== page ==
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Wisconsin Gov. Scott Walker's victory Tuesday in the state's recall election arrived at an opportune time for Midwestern Republicans, who on Friday will meet 125 miles southeast of the Wisconsin capital for a day-long gathering of more than 2,000 conservative activists.
The American Conservative Union, known for organizing CPAC, the largest annual meeting of conservatives in the country in Washington, D.C., will hold its second regional conference just outside Chicago, home to President Barack Obama and one of the most reliably Democratic areas of the country. The theme of the gathering is "Take Back the Midwest," and Walker's success undoubtedly will offer significant encouragement for attendees who view the area as an important battleground for Republicans in November.
"I think it will undoubtedly add a dash of passion," ACU Chairman Al Cardenas told Yahoo News, referring to the Republican victory. "Remember this is the Midwest, where conservatives felt that they've lost more than they've won over the past couple of decades, so it's an infusion of hope and optimism without a doubt."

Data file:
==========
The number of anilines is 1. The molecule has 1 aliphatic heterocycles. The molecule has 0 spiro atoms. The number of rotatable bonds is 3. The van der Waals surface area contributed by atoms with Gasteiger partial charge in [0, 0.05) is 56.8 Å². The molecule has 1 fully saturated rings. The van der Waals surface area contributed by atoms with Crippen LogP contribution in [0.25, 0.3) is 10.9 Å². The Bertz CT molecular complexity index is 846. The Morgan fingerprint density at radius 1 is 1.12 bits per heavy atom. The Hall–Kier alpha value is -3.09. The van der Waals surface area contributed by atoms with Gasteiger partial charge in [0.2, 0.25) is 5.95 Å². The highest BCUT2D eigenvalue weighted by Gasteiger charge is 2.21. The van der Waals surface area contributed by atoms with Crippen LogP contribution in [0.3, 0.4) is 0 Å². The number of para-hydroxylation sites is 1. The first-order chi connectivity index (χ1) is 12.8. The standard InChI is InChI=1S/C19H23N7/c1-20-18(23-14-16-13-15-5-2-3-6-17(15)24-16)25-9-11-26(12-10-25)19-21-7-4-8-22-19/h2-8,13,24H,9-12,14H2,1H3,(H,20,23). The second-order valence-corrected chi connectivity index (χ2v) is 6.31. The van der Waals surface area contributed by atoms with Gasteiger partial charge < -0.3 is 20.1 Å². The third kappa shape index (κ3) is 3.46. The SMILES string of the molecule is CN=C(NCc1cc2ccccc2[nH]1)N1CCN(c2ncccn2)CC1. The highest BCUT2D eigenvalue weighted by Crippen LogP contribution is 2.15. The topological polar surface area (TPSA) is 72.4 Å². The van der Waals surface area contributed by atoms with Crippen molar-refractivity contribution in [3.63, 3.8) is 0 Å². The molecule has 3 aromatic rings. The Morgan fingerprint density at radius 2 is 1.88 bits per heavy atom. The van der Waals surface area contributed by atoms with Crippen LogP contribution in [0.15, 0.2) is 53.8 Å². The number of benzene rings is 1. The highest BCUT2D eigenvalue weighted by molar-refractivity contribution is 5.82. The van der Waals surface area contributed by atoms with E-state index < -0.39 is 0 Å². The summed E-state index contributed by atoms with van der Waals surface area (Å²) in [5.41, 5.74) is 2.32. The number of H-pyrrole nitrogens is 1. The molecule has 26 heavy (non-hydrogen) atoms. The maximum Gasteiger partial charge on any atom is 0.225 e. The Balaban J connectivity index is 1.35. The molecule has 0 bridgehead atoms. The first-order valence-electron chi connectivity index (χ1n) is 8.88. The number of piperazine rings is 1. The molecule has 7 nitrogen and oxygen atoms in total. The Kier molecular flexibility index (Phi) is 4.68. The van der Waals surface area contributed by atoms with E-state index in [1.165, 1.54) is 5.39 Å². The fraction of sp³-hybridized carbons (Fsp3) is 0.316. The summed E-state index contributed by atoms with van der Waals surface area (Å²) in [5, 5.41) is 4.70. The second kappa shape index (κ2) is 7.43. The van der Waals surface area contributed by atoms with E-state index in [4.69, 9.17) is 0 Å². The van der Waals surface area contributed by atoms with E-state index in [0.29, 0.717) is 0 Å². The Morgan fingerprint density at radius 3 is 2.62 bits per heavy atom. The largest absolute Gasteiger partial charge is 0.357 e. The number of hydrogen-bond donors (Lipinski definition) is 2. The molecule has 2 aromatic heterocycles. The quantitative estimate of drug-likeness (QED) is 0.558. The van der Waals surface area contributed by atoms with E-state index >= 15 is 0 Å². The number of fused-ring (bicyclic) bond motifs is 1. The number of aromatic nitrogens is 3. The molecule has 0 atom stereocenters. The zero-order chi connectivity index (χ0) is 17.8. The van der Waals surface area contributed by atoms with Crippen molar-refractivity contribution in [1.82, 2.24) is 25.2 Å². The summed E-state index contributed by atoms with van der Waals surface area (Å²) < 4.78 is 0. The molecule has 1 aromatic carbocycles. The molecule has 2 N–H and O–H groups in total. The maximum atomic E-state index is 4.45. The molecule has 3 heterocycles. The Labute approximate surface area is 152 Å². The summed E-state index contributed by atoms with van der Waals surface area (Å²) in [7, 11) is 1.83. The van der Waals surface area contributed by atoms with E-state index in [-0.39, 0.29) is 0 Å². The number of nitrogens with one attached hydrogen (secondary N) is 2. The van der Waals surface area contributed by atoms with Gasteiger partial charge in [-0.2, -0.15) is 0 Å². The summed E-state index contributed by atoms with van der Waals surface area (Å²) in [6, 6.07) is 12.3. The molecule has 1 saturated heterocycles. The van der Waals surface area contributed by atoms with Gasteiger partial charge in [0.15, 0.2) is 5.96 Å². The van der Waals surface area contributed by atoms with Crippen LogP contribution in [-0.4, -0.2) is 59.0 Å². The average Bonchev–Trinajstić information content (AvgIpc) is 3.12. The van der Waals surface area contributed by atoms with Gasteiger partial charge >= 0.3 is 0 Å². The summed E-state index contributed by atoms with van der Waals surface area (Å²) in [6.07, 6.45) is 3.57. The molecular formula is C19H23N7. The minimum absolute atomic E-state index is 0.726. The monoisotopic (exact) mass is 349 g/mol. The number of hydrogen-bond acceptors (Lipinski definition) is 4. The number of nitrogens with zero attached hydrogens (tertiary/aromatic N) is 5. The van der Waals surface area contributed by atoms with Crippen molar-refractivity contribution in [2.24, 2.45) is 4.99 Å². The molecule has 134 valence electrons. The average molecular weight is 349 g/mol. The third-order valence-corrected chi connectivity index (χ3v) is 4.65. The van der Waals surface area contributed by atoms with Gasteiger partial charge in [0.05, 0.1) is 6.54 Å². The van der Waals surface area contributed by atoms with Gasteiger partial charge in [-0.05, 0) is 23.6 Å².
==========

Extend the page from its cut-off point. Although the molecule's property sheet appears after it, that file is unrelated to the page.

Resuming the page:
While the ACU held its first regional event in central Florida last year--unquestionably friendlier territory for Republicans--conference organizers say the decision to meet in Chicago is an early step to making inroads in the Midwest, a battleground region with a strong union presence. (One afternoon panel, for instance, is titled, "Waking Goliath: The Midwest Stands Up to Union Special Interests.")
But despite the blue hue of Chicago and many urban areas in surrounding states, tea party Republicans claim a few recent scalps that they say could be a sign changing times. They point to John Kasich's rise to the governorship in Ohio in 2010, Indiana State Treasurer Richard Mourdock's victory over moderate Sen. Richard Lugar in May and, of course, Walker's triumph earlier this week.
"A lot of the exciting things that are happening to conservatives are happening in the Midwest," Cardenas said. "What better place to go than the president's own backyard?"
The packed schedule for the event includes speeches from a handful of possible Republican vice presidential contenders, including Gov. Chris Christie of New Jersey, Gov. Bobby Jindal of Louisiana and Gov. Bob McDonnell of Virginia, as well as appearances by former Republican presidential candidates Rick Santorum, Rep. Michele Bachmann and Herman Cain.
As for whether any attendees were intending to visit Obama's campaign headquarters in downtown Chicago, Cardena said there was nothing officially planned.
"We certainly haven't planned any of that, but you know, activists are activists," he said.